As usual, very good; a non-menu item as my primo, the staff food: some thin pasta with a saffron sauce; the agnello of dubious Spellanicity again but it really is very good; the truffled potatoes and the greens; a double dessert: tiramisú and a pear-and‑chocolate torte (pleasant but no stars); a prime uve — With the meal, a Tili red Assisi, very pleasant: 1994 still being drunk whereas everyone else's red Assisi now being drunk is 1997, per Mirko.

Home, slept an hour; news, phone call from Osvaldo who came à domicile to deliver my acc't, which seems to work, or rather works partially for sure (Web and some e‑mail). I did have the accidental sense to walk back home from the Pinturicchio "via" the belvedere, in fact a long detour; but the weather was splendid and this was one of my clearest views ever of Bettona and Assisi and the plain, very nice indeed, no smog —

Slept at 11 having sent Bunny an e‑mail telling him I'm hooked up now; and set the alarm for 6 A.M. for the second train to Rome (supplement: 8500 L although no faster than my 0524 train). [. . .]

This morning, clockwork — carrying 2 bananas, an onion pizza and 3 jam pastries — to station at 0731. Wrote diary all the way to Rome.

On arrival, thought I'd look at the Museo Nazionale Romano (Baths of Diocletian) but it's closed for Giubileo restoration. The day was too nice for that anyway.

Down to 157B‑158 Largo Magnanapoli where there's the only gate of the Servian Walls. The private building is an office of the Banca d'Italia: closed today Saturday, as well as Sunday. I was told the doors were open on weekdays.​e

Trajan's Column; found a simple but clear book identifying the scenes, but not orienting them, just presenting them sequentially. Apollodorus's bridge is shown on the side near the twin churches, in the register between the 4th and 5th ports from the top. I took a series of pix from the ticket booth, but the two faces perpendicular to the ones I took last time & now on my website will have to wait for another time: the sun was smack on the Basilica side, flattening that face and putting the other in shade. Very early morning or late afternoon (some day I don't skate, then).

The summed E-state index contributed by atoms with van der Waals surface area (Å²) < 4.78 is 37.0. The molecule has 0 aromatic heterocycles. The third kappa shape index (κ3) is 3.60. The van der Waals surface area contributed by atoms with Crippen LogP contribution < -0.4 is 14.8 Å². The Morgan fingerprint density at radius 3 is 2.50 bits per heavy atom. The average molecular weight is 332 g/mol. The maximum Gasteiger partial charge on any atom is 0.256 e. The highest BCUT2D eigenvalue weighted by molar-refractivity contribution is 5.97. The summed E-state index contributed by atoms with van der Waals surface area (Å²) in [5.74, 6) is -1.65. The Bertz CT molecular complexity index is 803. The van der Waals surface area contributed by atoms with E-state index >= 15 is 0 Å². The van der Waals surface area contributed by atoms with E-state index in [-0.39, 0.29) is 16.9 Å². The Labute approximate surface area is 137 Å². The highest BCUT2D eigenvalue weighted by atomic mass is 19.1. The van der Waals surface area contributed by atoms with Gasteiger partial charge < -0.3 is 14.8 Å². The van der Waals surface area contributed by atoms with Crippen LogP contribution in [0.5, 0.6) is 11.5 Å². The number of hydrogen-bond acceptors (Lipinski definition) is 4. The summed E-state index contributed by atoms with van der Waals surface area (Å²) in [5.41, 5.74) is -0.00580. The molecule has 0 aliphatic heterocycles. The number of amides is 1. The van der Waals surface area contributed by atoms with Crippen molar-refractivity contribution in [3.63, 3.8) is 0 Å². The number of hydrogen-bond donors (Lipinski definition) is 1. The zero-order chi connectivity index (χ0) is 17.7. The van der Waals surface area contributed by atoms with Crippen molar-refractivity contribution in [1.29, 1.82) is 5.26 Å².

To the Forum, now that "the Via Sacra is open to all". This is in fact pure spin. Yes, the visit of the Roman Forum is now free; but they've fenced everything off, and there are only 2 longitudinal corridors linked by a cross-corridor in front of the Templum Iulii: like a lowercase "h". You can no longer walk the House of the Vestals, the Basilica Iulia, or wander off the path. The Tabularium end, furthermore, remains in the uproar of restoration it's been in for years: the Arch of Severus is in fact in terrible shape, crumbling, eroded, held together by metal clamps. I don't think it'll last 200 years more. The Aemilia also remains barricaded too.

This is no doubt to channel the expected hordes of the Jubilee; Rome is going to look like Mecca, I think: this year will probably be my last visit until 2002 — and today's visit of the Forum left me very sad. Quod non fecerunt Barberini. . . .​f

To the Porta del Colosseo​g and my bottarga salad then a fish baked in Vernaccia with olives potato slices and tomatoes like last year. Had a half carafe of Vernaccia with all this (a bit too much: my first half hour at the rink I had a buzz, so I skated extra-cautiously). Wanted to shout the boutargue from the housetops; got half of a young English couple to try it dubiously; and an older French couple on the other side of me (predictably, they liked it; unpredictably, both from the Midi but neither had ever had any). He "a Breton from Toulon" — Navy connection, of course; she from Bourat (Cantal). 54ML, quite reasonable considering the price of bottarga.

Skate via the usual train; the 1700 session less crowded than last time, but a coach told me of a horrific camel accident; a little girl got a blade in her brain, is on machines in a coma, and noone knows whether she'll live: one of the agonismo skaters, poor thing. I lifted no legs and skated even more cautiously than usual. (Coach told me such an accident had never happened anywhere in the world; I assured her occasionally such accidents do happen, and cited Berezhnaia but she seemed never to have heard of her.)

So a lot of edge patterns: FO, FI and BO; edge rolls F and B; spins (by and large not good).

Then — innovation — I stayed for the 1900 session, leaving the ice at 2027. Way fewer people, worked waltz jumps and large spiral patterns when there were no short people on the ice; spread eagles, a few timid and marginal backspins, etc.